I think it is rather your own wisdom that is foolish. The embryos concerned in actuality have a complete sequence of DNA, are of the human species, and are already maturing towards adulthood. The fact of the matter is that both you and I existed at this point of development previously. They are persons - tiny, yes - but persons nonetheless.

steve oberski said...

the more sensible and humane members of its congregations should leave the pews and find themselves another church.

The first part make sense but if the members have left the RCC why join another church ?

I left the RCC in my early teens and I felt no need to fill the void with another church. I couldn't get away from the arrogance, dogma and most of all the repetitive, life wasting and maddeningly boring rituals fast enough.

The more sensible and humane members will hopefully be influenced by increasing marginalization of the RCC.

The good news is that is seems that the organization working hardest at marginalizing the RCC is the RCC itself.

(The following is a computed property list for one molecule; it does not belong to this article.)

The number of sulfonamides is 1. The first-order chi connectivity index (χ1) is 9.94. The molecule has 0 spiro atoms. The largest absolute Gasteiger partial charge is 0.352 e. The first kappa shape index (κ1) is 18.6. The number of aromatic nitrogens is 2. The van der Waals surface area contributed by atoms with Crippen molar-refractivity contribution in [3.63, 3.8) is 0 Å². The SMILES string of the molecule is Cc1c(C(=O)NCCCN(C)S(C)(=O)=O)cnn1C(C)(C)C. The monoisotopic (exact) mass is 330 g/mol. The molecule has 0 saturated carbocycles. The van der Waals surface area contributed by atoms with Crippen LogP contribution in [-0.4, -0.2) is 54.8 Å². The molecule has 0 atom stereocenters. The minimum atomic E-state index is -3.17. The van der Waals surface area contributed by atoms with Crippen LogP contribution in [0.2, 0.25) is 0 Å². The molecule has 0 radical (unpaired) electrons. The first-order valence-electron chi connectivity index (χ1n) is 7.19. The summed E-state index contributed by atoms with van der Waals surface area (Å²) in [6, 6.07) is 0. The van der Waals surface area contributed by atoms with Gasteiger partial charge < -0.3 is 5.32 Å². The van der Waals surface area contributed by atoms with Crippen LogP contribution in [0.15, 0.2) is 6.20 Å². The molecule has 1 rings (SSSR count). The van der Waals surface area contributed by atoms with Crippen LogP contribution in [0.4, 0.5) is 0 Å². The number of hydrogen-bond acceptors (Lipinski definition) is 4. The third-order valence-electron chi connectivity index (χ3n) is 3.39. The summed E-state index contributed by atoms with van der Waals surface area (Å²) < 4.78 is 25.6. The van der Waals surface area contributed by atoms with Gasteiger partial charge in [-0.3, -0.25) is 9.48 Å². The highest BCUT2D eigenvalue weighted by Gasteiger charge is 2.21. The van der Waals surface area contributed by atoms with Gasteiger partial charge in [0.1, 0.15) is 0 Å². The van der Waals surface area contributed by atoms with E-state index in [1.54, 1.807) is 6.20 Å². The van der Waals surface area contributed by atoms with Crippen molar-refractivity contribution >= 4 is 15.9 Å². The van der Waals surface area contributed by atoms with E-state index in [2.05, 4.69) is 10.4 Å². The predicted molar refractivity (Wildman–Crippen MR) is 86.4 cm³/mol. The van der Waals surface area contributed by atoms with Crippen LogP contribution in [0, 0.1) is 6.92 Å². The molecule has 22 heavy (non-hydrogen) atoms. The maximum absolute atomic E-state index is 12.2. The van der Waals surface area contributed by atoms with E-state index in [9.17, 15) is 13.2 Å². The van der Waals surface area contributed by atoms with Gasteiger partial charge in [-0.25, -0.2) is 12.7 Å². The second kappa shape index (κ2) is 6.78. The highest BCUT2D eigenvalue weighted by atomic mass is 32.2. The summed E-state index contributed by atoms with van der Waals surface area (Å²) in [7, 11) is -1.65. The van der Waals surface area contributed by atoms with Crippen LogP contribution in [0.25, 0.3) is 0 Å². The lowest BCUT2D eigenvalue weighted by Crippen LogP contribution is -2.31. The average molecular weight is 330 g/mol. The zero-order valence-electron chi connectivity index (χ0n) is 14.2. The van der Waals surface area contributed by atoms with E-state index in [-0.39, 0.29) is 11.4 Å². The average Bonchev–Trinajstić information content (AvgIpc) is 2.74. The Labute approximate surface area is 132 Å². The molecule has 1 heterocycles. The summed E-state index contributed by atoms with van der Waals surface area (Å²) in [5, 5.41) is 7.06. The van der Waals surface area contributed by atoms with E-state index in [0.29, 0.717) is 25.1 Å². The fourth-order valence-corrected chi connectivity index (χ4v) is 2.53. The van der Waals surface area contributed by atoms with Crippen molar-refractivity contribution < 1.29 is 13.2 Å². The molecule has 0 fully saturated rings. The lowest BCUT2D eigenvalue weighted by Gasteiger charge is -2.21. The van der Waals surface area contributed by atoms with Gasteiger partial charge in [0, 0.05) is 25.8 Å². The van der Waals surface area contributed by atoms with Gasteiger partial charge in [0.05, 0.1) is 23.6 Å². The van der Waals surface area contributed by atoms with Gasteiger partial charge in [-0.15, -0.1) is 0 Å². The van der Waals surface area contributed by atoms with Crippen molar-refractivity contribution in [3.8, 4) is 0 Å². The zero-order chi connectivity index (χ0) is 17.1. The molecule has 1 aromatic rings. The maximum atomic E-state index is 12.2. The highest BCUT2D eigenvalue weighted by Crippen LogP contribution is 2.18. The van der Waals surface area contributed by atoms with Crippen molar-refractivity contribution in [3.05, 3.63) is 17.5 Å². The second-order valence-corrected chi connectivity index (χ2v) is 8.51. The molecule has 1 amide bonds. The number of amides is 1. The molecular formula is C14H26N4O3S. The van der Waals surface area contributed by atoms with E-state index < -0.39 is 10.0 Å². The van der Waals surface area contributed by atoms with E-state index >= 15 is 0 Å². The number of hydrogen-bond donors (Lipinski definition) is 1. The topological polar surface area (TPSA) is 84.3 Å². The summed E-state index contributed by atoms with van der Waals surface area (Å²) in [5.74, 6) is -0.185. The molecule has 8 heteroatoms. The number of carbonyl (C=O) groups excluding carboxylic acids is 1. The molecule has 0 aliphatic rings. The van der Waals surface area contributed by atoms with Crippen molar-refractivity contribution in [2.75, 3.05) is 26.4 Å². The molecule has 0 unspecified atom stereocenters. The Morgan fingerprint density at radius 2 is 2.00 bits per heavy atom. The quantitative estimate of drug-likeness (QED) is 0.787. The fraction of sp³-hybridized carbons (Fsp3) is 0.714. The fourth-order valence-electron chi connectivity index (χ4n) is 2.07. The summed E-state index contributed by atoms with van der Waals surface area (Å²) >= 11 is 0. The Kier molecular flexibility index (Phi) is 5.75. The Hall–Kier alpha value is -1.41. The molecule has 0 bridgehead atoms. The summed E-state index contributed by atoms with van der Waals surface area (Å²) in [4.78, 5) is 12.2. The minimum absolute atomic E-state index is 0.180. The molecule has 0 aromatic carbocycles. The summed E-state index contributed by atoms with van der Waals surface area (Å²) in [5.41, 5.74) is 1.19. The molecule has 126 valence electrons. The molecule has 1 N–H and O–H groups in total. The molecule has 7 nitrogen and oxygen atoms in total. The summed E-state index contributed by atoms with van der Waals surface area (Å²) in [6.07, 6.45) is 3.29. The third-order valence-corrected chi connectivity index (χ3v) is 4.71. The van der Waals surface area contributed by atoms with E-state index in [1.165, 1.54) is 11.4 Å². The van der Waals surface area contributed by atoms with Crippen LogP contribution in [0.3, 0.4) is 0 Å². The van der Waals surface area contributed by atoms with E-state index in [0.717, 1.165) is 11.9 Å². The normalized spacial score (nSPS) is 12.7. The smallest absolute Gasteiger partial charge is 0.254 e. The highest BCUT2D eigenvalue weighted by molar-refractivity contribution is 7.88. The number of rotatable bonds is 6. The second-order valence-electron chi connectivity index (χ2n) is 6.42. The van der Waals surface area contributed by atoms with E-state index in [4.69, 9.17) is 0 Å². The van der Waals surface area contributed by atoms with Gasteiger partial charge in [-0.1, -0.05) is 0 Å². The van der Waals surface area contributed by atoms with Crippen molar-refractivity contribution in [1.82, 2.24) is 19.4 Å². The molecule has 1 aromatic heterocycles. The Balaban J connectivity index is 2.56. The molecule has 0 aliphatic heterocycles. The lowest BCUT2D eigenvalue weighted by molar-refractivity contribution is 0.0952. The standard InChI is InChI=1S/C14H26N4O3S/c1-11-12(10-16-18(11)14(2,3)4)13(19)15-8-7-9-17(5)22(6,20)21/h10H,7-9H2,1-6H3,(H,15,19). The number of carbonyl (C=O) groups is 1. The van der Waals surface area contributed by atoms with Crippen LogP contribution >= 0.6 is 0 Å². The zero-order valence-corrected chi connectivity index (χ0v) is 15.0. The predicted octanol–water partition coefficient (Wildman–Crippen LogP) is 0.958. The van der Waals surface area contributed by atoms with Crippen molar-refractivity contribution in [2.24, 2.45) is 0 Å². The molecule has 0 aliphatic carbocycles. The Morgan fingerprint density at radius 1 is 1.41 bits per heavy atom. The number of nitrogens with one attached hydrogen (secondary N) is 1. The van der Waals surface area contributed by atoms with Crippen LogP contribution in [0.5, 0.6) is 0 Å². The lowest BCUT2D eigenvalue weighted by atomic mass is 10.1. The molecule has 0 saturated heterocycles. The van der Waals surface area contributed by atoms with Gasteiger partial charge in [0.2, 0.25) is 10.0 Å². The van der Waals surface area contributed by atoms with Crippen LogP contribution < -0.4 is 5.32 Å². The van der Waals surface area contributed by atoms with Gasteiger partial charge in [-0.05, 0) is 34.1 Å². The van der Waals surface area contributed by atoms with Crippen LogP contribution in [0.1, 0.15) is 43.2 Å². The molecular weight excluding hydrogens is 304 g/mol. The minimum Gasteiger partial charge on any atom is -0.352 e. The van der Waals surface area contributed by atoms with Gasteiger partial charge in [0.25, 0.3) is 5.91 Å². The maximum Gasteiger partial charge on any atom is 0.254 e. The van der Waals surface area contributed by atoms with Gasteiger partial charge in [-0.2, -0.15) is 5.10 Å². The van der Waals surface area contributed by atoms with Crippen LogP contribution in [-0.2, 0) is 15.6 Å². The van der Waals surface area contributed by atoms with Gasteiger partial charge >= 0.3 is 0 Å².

Kirth Gersen said...

I know any number of non-religious people who are nevertheless guided almost solely by "woo." A lot of these people think that anything "natural" must by definition be good (I always advise them to avoid ingesting arsenic or belladonna anyway), and that anything "artificial" must by definition be harmful -- this includes GMOs, INF, vaccinations, and so on. "Non-religious" might not be the right adjective, but they're more likely to vaguely believe in some sort of earth mother goddess than in Catholocism.

That's not to say that the overwhelming majority of pro-lifers aren't monotheists -- it's just a counterexample of people on the other side of the political and religious spectrum making common cause with them on some issues, and for much the same reasoning (however much they deny it).

Russell Blackford said...

No, they are not persons. They are not even sentient.

Gordon Campbell said...

Bioethics highlights a problem with the ‘let’s treat religion with deference’ crowd.

There are those -- not religious themselves -- who are happy to treat religious leaders as if they have some sort of special insight into ethics. It’s the tack taken by many of the anti-gnu-atheist atheists: ‘I don’t accept any specific religious truth claims, but religion has great wisdom on how to live’.

I’m sure this is more politeness than a sincere belief for many of the anti-gnu-atheist atheists, but it’s misguided.